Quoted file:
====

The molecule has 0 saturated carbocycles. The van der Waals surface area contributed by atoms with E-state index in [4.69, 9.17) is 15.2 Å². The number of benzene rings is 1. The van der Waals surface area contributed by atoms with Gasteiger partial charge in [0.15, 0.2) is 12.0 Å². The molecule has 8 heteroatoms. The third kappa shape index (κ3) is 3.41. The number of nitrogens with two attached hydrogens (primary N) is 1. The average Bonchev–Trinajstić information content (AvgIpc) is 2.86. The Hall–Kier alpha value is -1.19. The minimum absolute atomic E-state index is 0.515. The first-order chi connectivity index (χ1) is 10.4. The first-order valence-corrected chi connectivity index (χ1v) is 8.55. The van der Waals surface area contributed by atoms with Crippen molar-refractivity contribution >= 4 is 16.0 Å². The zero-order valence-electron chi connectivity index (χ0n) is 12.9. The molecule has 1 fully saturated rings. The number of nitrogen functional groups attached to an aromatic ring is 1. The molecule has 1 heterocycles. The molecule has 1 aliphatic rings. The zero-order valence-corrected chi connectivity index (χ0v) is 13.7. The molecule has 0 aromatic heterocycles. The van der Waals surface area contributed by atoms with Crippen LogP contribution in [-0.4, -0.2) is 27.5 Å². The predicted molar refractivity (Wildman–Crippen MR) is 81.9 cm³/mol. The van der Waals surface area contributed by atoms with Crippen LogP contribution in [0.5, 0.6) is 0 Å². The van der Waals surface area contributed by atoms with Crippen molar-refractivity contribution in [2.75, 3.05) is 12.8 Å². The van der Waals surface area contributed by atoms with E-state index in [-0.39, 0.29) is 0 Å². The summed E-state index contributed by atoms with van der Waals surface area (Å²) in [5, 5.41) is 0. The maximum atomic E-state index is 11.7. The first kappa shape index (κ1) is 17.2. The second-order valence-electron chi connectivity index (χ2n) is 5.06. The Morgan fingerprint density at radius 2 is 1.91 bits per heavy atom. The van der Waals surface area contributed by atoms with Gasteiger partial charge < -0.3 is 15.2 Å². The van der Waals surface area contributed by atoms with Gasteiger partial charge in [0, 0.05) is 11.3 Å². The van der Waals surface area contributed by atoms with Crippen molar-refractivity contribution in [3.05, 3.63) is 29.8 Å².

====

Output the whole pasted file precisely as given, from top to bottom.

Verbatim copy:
The molecule has 0 saturated carbocycles. The van der Waals surface area contributed by atoms with E-state index in [4.69, 9.17) is 15.2 Å². The number of benzene rings is 1. The van der Waals surface area contributed by atoms with Gasteiger partial charge in [0.15, 0.2) is 12.0 Å². The molecule has 8 heteroatoms. The third kappa shape index (κ3) is 3.41. The number of nitrogens with two attached hydrogens (primary N) is 1. The average Bonchev–Trinajstić information content (AvgIpc) is 2.86. The Hall–Kier alpha value is -1.19. The minimum absolute atomic E-state index is 0.515. The first-order chi connectivity index (χ1) is 10.4. The first-order valence-corrected chi connectivity index (χ1v) is 8.55. The van der Waals surface area contributed by atoms with Crippen molar-refractivity contribution >= 4 is 16.0 Å². The zero-order valence-electron chi connectivity index (χ0n) is 12.9. The molecule has 1 fully saturated rings. The number of nitrogen functional groups attached to an aromatic ring is 1. The molecule has 1 heterocycles. The molecule has 1 aliphatic rings. The zero-order valence-corrected chi connectivity index (χ0v) is 13.7. The molecule has 0 aromatic heterocycles. The van der Waals surface area contributed by atoms with Crippen LogP contribution in [-0.4, -0.2) is 27.5 Å². The predicted molar refractivity (Wildman–Crippen MR) is 81.9 cm³/mol. The van der Waals surface area contributed by atoms with Crippen LogP contribution in [0.5, 0.6) is 0 Å². The van der Waals surface area contributed by atoms with Crippen molar-refractivity contribution in [2.75, 3.05) is 12.8 Å². The van der Waals surface area contributed by atoms with E-state index in [-0.39, 0.29) is 0 Å². The summed E-state index contributed by atoms with van der Waals surface area (Å²) in [5, 5.41) is 0. The maximum atomic E-state index is 11.7. The first kappa shape index (κ1) is 17.2. The second-order valence-electron chi connectivity index (χ2n) is 5.06. The Morgan fingerprint density at radius 2 is 1.91 bits per heavy atom. The van der Waals surface area contributed by atoms with Gasteiger partial charge < -0.3 is 15.2 Å². The van der Waals surface area contributed by atoms with Gasteiger partial charge in [0, 0.05) is 11.3 Å². The van der Waals surface area contributed by atoms with Crippen molar-refractivity contribution in [3.05, 3.63) is 29.8 Å².